Hope You Die Before I Get Old

published in Like No. 5, Melbourne, 1998
Alice Cooper with Vincent Price; Lou Reed

In the early 70s, an over-therapied Alice Cooper picked up on David Bowie's chi-chi schizophrenia by talking in the 3rd person. Bowie did so to be artsy in a Burroughs kind of way. Alice Cooper did it as a form of carney promotion. As Vincent Furnier, he would refer to the 'outrageous' antics of Alice, like he was an outre Ms. Hyde. Alice Cooper was never really radical but he was and remains a popular icon of radicalism across the Burger King heartland of middle America and the Hungry Jack parkland of suburban Australia. One of the great charms of Pop music (far more so than popular culture) is its ability to ridicule radicalism. But to appreciate that, your being must be cleansed of every 60s counter-culture bug which so many people still cling to like a viral panacea. Forty year old plumbers play SCHOOL'S OUT in their vans on their way to unblock someone's toilet in Greensborough. With rocky mortgages, hardened arteries and hairy knuckles, they know exactly the snake oil salesman pitch of Alice Cooper and his Hanna Barbera shock tactics. While many a morbid soul weeps deep down for Bob Dylan as a voice of 'their' generation', there are many for whom Pop music was and will remain a complete and honest sell-out which let's you be at ease with how fucked up your life will probably be as you get on with making a buck.

While Alice bit off chicken heads and guillotined himself on stage, his real life was more compelling in its lumpen rock star banality. Cooper was severely alcoholic, did chemical time in sanatoriums, and basically ran the whole Hollywood Babylon gamut short of committing suicide. He still produced some great pop music post-breakdown (FROM THE INSIDE saw him as the Oprah of Rock & Roll well before tabloid TV had been defined) and in typically self-destructive mockery, made much reference to how fucked up he had become. Like all great Pop stars, he had an innately cynical and ferociously pragmatic attitude towards the recording industry and stardom. His last hit album TRASH is everything that people deny about the Rolling Stones: anaemic yet flabby; dark yet pasty; wired yet tired. The heads of L.J.Hooker could rock as convincingly as The Stones circa VOODOO LOUNGE. Perhaps somewhere deep down in the single saliva bubble at the edge of Charlie Watt's curled lip, there is honesty in the exploitative showmanship of The Rolling Stones' 'Voodoo Lounge' pyjamas which sold well on the tour to all the sexy dads in the audience. Alice Cooper's TRASH is a beautiful, glossy statement about how not to grow old with style. The album and its Hollywood Rock image machinations are embarrassingly old hat and gorgeously affected. There is a Rock & Roll Heaven - and in it, no one is dead. They're on tour in your town. They're doing plastic surgery and MTV. They're dating super models and selling stuff on late night TV. They're being prosecuted for child molestation and kiddie porn.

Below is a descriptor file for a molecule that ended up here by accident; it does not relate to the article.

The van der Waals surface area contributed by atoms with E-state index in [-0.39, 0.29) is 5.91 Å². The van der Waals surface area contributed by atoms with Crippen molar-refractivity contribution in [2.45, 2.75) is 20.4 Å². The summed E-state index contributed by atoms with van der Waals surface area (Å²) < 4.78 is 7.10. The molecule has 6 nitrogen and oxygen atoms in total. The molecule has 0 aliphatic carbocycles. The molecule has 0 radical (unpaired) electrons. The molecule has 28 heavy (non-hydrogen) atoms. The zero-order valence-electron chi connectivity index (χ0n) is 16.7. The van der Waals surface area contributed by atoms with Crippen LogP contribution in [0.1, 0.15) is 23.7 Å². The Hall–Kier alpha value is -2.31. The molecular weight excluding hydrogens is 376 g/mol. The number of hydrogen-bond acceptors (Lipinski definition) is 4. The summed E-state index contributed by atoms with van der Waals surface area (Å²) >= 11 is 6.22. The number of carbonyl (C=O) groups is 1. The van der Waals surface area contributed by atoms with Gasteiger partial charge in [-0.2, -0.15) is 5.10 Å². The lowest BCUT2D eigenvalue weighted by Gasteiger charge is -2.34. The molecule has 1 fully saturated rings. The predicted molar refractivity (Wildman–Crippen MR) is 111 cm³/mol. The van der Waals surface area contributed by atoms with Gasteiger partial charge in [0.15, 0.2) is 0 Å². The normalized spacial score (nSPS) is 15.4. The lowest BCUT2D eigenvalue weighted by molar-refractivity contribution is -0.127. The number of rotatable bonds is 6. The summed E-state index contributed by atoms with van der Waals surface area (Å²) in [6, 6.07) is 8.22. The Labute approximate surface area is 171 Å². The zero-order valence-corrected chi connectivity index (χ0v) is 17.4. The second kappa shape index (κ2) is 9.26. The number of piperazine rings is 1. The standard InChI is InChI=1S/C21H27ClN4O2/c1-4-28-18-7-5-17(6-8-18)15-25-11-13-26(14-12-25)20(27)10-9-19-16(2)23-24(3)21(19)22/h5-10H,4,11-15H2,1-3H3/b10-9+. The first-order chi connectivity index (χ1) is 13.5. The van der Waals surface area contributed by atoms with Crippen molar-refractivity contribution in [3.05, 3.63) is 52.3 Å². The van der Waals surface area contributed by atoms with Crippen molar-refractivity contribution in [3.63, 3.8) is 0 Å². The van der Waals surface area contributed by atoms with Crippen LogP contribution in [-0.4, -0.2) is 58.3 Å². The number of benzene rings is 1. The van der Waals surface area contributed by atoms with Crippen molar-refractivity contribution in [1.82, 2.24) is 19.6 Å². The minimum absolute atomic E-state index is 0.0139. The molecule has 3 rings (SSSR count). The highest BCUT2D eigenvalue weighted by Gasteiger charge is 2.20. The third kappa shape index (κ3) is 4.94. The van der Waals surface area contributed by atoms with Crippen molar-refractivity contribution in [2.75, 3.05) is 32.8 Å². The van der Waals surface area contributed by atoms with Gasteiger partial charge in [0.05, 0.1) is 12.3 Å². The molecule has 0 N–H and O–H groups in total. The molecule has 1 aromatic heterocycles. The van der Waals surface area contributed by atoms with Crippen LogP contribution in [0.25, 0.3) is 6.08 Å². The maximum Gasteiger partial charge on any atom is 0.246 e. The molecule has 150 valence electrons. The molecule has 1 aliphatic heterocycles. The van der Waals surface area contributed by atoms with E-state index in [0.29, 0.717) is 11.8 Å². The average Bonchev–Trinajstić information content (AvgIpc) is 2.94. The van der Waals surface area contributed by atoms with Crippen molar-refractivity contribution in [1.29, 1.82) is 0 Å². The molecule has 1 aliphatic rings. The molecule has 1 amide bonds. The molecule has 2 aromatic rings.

All Pop stars fuck up. And they eventually do so because you don't give a fuck about them. You don't care about them as people - as fellow humans who strive, overcome obstacles, have dreams, pay bills, use hair shampoo. If you cry watching THREE COLOURS but ridicule cheap social-issue telemovies starring Patty Duke, Kate Smith or Jane Seymour, get real. When your life fucks up it'll be every bit as banal as those telemovies. And no one will be speaking French to you. You might proclaim that artful movies must have such humanist values, but you probably don't extend them to the down slide of the Pop star. Why should you? You've never met them. It's only Pop music.

So when they commit suicide - don't cry to assuage your guilt.

Johnny Thunders; Billy McKenzie

Lou Reed many years ago made a quip about he could have done the easy thing and died. That way people would have respected him like some mythical hero. Reed chose life in all its rent-paying skin-sagging honesty. When Reed played on LETTERMAN last year, his studied and controlled performance of a Doc Pomus tribute tune was focussed, succinct and self-absorbed. Bent over his guitar and intensely attuned to the texture of his sound (he is, as he once claimed, better than Hendrix), he proved yet again that there is nothing more engaging than being an old rock'n'roller who truly doesn't give a fuck about what you think. Reed used to do this for nasty effect in the drugged-out days of Glam, but then got real passionate about it. In this respect, he has always gone against the grain of Nick Tosches' 'martyrs' hall of infamy'. In his books Tosches popularized the ideal of mythologizing old rockers who never die, but continually degrade themselves in the process. Reed - like Iggy Pop - got healthy and sharpened his brains. Which is why many a thirtysomething rock singer, guitarist or critic finds them uncool, and prefers Tosches slushes like Jerry Lee Lewis and Dean Martin. Once-glorious now-gross icons washed up on the martini lounge floors of nowhere dives, they now invite a strangely warm nihilism with which many ex-rockers identify. It's a pretty cheap romance, though. Most of our fathers are dead or are dying because they are dumb and stubborn, smoking their lungs away and eating shit while their insides rot with cancer. Their wives - our mothers - could care less for the pithy juvenile histrionics of it all. And believe me, not one of our dads is a rock star.